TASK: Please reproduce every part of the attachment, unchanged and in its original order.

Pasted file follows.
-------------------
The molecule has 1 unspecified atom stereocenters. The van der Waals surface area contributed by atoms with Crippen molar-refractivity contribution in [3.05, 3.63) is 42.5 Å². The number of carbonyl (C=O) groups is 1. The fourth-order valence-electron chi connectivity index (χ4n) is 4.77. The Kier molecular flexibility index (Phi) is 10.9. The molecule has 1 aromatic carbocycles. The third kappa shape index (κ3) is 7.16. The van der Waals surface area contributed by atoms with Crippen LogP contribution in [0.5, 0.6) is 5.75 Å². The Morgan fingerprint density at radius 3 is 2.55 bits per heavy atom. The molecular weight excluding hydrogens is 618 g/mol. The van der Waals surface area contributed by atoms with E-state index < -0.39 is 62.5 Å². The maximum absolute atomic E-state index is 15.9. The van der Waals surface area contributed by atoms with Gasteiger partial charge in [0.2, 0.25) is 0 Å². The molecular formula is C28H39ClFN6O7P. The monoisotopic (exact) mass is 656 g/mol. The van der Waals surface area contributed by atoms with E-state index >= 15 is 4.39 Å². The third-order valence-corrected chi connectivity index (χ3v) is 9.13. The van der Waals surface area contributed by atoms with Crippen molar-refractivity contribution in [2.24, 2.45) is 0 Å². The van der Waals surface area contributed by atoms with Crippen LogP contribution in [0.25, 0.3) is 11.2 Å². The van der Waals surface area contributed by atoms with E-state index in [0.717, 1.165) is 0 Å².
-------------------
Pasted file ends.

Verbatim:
The molecule has 1 unspecified atom stereocenters. The van der Waals surface area contributed by atoms with Crippen molar-refractivity contribution in [3.05, 3.63) is 42.5 Å². The number of carbonyl (C=O) groups is 1. The fourth-order valence-electron chi connectivity index (χ4n) is 4.77. The Kier molecular flexibility index (Phi) is 10.9. The molecule has 1 aromatic carbocycles. The third kappa shape index (κ3) is 7.16. The van der Waals surface area contributed by atoms with Crippen LogP contribution in [0.5, 0.6) is 5.75 Å². The Morgan fingerprint density at radius 3 is 2.55 bits per heavy atom. The molecular weight excluding hydrogens is 618 g/mol. The van der Waals surface area contributed by atoms with E-state index < -0.39 is 62.5 Å². The maximum absolute atomic E-state index is 15.9. The van der Waals surface area contributed by atoms with Gasteiger partial charge in [0.2, 0.25) is 0 Å². The molecular formula is C28H39ClFN6O7P. The monoisotopic (exact) mass is 656 g/mol. The van der Waals surface area contributed by atoms with E-state index >= 15 is 4.39 Å². The third-order valence-corrected chi connectivity index (χ3v) is 9.13. The van der Waals surface area contributed by atoms with Crippen molar-refractivity contribution in [2.24, 2.45) is 0 Å². The van der Waals surface area contributed by atoms with Crippen LogP contribution in [0.25, 0.3) is 11.2 Å². The van der Waals surface area contributed by atoms with E-state index in [0.717, 1.165) is 0 Å².